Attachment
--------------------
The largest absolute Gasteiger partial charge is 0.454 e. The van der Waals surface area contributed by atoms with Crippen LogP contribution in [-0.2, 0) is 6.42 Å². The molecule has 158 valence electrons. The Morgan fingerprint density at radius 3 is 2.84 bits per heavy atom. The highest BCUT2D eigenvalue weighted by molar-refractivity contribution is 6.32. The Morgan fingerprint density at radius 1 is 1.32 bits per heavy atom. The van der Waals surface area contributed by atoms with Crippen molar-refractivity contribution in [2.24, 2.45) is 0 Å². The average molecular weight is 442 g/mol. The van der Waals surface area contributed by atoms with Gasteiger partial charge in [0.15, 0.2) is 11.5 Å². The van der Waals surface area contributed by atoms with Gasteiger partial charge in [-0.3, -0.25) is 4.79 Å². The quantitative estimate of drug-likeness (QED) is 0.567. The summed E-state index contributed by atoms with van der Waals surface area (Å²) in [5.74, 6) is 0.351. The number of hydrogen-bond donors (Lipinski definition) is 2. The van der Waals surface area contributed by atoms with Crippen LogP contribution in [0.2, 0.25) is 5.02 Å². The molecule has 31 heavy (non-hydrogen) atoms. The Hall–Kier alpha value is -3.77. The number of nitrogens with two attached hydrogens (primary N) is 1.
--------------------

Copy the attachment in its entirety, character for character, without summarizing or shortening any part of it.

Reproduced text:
The largest absolute Gasteiger partial charge is 0.454 e. The van der Waals surface area contributed by atoms with Crippen LogP contribution in [-0.2, 0) is 6.42 Å². The molecule has 158 valence electrons. The Morgan fingerprint density at radius 3 is 2.84 bits per heavy atom. The highest BCUT2D eigenvalue weighted by molar-refractivity contribution is 6.32. The Morgan fingerprint density at radius 1 is 1.32 bits per heavy atom. The van der Waals surface area contributed by atoms with Crippen molar-refractivity contribution in [2.24, 2.45) is 0 Å². The average molecular weight is 442 g/mol. The van der Waals surface area contributed by atoms with Gasteiger partial charge in [0.15, 0.2) is 11.5 Å². The van der Waals surface area contributed by atoms with Gasteiger partial charge in [-0.3, -0.25) is 4.79 Å². The quantitative estimate of drug-likeness (QED) is 0.567. The summed E-state index contributed by atoms with van der Waals surface area (Å²) in [5.74, 6) is 0.351. The number of hydrogen-bond donors (Lipinski definition) is 2. The van der Waals surface area contributed by atoms with Crippen LogP contribution in [0.2, 0.25) is 5.02 Å². The molecule has 31 heavy (non-hydrogen) atoms. The Hall–Kier alpha value is -3.77. The number of nitrogens with two attached hydrogens (primary N) is 1.